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Usyk vs. Joshua 2: The Difference Between Good & Great

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Usyk vs. Joshua 2: The Difference Between Good & Great
Photo Credit: Mark Robinson/Matchroom Boxing

Like every sport, there are levels to boxing—Clubfighter, contender, champion. Champions are further divided into subgroups: solid, good, and great. The difference between the latter two can be subtle and can come down to rounds, if not minutes.

During round nine of Saturday’s heavyweight championship, Anthony Joshua finally found success after 21 rounds of frustration vs. Oleksandr Usyk. He hurt the fleet titlist from Ukraine with thudding body shots. Joshua snarled as Usyk grimaced. When the round ended, it was apparent that Joshua’s opportunity to capitalize had arrived.

But, in round 10, it was Usyk who seized the moment, adjusting and firing a series of left hooks that backed Joshua off. Ultimately, it was the crazy-eyed Ukrainian who found the extra gear – that rare reservoir of truth that special fighters have – and by the end of the round, he had reestablished control.

Photo Credit: Mark Robinson/Matchroom Boxing

And that was that. The difference between good and great is demonstrated in a matter of three minutes. From there, Usyk swept the championship rounds to earn a split decision and retain the WBA, IBF, and WBO heavyweight titles.

Certainly, those three minutes should not be an indictment of Joshua, one of the most successful and dominant heavyweights of the past ten years. He fought hard, fought smart, and performed better than in the first fight. He made changes and gritted his teeth. Simply, Usyk outfought him at the most crucial moment.

Afterward, though, Joshua was wrestling with the reality of what could be a defining loss. He reacted harshly – strangely. He grabbed the microphone and went on a bizarre rant that cited everything from personal struggles to Rocky Marciano. He was captured tossing the championship belts out of the ring and verbally attacking a fan on the walk to the dressing room. It may have seemed strange to the common man watching from his couch.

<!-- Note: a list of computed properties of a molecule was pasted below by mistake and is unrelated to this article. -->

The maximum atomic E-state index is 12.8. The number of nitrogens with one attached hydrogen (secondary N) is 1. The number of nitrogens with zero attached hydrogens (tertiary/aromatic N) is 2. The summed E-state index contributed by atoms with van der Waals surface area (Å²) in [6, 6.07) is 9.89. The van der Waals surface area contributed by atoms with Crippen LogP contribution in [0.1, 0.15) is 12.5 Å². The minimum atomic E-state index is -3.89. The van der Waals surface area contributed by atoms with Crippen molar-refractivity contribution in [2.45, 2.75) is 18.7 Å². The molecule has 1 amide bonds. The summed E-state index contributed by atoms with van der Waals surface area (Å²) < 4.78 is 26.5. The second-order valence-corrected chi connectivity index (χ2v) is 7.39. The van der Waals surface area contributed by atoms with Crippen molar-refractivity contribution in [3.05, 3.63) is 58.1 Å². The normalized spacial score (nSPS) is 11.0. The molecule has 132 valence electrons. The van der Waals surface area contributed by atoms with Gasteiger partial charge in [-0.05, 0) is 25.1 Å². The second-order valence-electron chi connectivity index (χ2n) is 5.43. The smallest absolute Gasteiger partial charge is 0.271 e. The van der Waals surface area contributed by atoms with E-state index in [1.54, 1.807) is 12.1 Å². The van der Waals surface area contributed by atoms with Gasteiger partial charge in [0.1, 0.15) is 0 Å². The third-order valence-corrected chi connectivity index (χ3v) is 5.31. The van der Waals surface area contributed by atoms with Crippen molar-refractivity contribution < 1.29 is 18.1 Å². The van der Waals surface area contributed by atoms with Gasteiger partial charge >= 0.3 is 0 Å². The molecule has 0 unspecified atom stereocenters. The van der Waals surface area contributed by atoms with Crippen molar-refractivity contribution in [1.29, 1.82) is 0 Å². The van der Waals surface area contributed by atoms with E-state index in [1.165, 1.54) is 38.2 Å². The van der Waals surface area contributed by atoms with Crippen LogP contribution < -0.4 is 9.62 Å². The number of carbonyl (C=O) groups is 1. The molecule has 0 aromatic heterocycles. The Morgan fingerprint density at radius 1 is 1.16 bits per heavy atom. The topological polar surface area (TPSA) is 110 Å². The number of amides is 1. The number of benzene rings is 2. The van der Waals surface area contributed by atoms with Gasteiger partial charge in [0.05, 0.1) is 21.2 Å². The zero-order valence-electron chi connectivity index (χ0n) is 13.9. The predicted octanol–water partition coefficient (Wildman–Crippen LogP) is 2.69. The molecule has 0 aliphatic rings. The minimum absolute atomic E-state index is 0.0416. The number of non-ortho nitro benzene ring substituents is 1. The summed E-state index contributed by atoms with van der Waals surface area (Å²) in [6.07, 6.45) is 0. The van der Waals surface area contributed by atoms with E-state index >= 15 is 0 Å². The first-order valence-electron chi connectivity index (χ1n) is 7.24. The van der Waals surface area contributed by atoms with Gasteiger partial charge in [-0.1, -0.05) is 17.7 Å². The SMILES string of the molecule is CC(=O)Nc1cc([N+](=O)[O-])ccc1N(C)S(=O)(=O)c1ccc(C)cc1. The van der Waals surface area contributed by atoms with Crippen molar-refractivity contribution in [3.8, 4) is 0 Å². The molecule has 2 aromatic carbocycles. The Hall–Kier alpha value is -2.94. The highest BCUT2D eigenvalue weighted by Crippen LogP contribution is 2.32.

This was the post fight speech that will talked about for years to come. Photo Credit: Mark Robinson/Matchroom Boxing

But there’s nothing about boxing that is common

Joshua had a lot to process in a short amount of time. Consider, it was a little more than three years ago that Joshua was undefeated and one of boxing’s burgeoning superstars. He was coming off a knockout of Alexander Povetkin and headed toward New York for a much-publicized Madison Square Garden defense against Jarrell “Big Baby” Miller.

But Miller was caught doping and in stepped Andy Ruiz Jr. The rest, as you know, is history. Ruiz pulled one of the great heavyweight stunners ever via a devastating 7th-round knockout, and Joshua’s stock took a hit. One minute, he was considered unbeatable – a mountain of a heavyweight champion primed for greatness. The next, he picked himself up off the canvas as fans questioned his ability, chin, and heart.

He beat an undisciplined Ruiz in the rematch six months later and gained a measure of redemption. But the doubts remained, not more so than in his own mind. He never again exhibited the type of vicious killer instinct that had demolished Povetkin, produced a thunderous knockdown of Ruiz, and mowed down many others, including Dominic Breazeale and Wladimir Klitschko.

Can the Brit come back from this? Photo Credit: Mark Robinson/Matchroom Boxing

It was a downward spiral that included the first loss to Usyk last year and culminated with Saturday’s defeat in the rematch. But the moments immediately following a loss aren’t the best times to analyze its impact. Time will eventually show that Joshua was anything but a disappointment. He became one of Britain’s greatest-ever heavyweights. He reigned as a champion in boxing’s most important division for over six years and amassed a huge fortune in the process. Though greatness is still in his grasp – you never know how history will play out – right now, it remains as elusive as Usyk. Most great fighters would likely trade their legacies for Joshua’s fortune in a heartbeat.

As for Usyk, greatness has been attained. Regarded as arguably the greatest cruiserweight in boxing history – though Evander Holyfield would have something to say about that – Usyk has now won and defended three heavyweight belts. He continues to prove that – like Holyfield, Julio Cesar Chavez, Sugar Ray Leonard, and Floyd Mayweather – he can access that extra gear when he needs it. The ultimate challenge will be WBC champ Tyson Fury, who would be a heavy favorite. But Usyk’s own greatness will see to it that it’ll take a supreme effort from Fury to beat him.

Matthew Aguilar may be reached at maguilarnew@yahoo.com